Types of federated trusted connections
Federated trusted connections are either end-to-end trusted connections or outbound trusted connections. Which type of connection is made depends on how you configure the system and whether or not the inbound connection request is trusted.
A typical federated configuration is multi-tier; that is, it includes an application server, a federated server, and a remote data source server. In this configuration, the federated server receives inbound connection requests from the application server and sends outbound connection requests to the data source server.
End-to-end federated trusted connections
An end-to-end federated trusted connection provides connection reuse and identity assertion for both inbound and outbound connections. For example, when an inbound connection to the federated server is trusted, either explicitly or implicitly, the federated server automatically requests an outbound trusted connection. If the data source provides identity-assertion functionality, a trusted outbound connection is made; and the user's identity is propagated to the remote data source. The inbound and outbound connections are reused each time another user requests to reuse the trusted connection, and that new user's identity is propagated through the system.
For data sources that do not provide identity-assertion functionality, the federated server provides end-to-end identity assertion but does not provide connection reuse. In those cases, each time the user is switched, the federated server closes the outbound connection for the previous user and creates a new connection for the new user. By doing so, the user's identity is propagated through the system, even though the outbound connection is not reused.
Outbound federated trusted connections
An outbound federated trusted connection leverages the ability of data sources to reuse trusted connections without authentication to eliminate the need to store data-source passwords in user mappings. If the inbound connection is trusted, the federated server automatically requests a trusted outbound connection that is reused without authentication. For non-trusted inbound connections, outbound federated trusted connections provide the ability to reuse connections without requiring users to authenticate.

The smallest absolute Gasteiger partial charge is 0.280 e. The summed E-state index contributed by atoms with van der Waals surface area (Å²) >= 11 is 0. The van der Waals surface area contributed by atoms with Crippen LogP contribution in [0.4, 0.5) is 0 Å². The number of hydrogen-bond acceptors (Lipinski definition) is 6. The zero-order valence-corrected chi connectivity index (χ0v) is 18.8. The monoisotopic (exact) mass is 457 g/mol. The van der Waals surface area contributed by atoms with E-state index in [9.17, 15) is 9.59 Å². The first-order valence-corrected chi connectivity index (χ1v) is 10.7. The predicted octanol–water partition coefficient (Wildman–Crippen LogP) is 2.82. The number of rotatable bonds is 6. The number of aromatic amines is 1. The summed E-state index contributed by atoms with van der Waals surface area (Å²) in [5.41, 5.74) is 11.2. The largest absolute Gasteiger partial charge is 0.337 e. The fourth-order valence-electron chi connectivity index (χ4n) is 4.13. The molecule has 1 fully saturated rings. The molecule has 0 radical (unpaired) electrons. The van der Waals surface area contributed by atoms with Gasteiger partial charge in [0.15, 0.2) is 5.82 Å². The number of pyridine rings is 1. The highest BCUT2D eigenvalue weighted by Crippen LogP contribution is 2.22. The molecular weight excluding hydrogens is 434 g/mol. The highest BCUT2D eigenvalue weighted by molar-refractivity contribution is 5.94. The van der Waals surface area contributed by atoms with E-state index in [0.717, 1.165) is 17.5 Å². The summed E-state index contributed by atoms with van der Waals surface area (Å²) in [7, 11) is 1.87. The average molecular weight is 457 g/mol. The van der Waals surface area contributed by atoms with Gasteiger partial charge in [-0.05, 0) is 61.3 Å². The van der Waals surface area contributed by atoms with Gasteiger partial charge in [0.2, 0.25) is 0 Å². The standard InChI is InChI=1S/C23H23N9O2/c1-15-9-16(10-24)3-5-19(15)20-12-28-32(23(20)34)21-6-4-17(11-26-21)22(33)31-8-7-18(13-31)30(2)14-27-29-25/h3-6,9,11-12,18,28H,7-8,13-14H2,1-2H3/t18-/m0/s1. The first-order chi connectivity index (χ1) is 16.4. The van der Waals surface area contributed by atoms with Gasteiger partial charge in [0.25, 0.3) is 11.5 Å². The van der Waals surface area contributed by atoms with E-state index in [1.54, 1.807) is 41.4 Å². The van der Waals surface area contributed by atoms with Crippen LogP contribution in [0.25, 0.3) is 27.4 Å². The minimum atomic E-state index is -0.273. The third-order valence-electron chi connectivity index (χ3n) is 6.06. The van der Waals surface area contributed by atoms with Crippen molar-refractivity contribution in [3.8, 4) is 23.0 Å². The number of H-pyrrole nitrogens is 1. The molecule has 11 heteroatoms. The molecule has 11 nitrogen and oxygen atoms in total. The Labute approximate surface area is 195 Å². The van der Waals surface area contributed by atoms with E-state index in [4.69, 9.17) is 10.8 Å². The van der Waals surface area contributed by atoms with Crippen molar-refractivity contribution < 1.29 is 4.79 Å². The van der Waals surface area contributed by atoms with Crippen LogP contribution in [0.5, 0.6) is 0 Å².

In this configuration, you use the FED_PROXY_USER option in the server definition to specify the authorization ID that initially establishes the outbound connection. The authorization ID that you specify must have a user mapping that includes both the REMOTE_AUTHID and REMOTE_PASSWORD options.
Depending on how you configure the trusted context on the remote data source server, you can reduce the number of user mappings in the database catalog to as few as one. For example, if you allow PUBLIC to connect without authentication, then only the federated proxy user requires a user mapping. However, if the federated trusted context on the remote data source specifies that certain users must authenticate or if users do not use the same user ID on the federated server and on the remote data source, you must create or alter the user's user mapping to use only the REMOTE_AUTHID option, to use only the REMOTE_PASSWORD option, or to use both the REMOTE_AUTHID option and the REMOTE_PASSWORD option; and you must set the USE_TRUSTED_CONTEXT option to 'Y'.
Because there are significant additional configuration and maintenance tasks affiliated with outbound federated trusted connection, design the federated system to implement end-to-end trusted connections wherever possible. Then use outbound federated trusted connections only where absolutely necessary.
- Use the current user ID rather than the administrative ID (that runs db2acd) to run ATS tasks.
- Create user mappings for both the current user ID and the administrative ID.
- Set the USE_TRUSTED_CONTEXT user mapping option to Y for both IDs.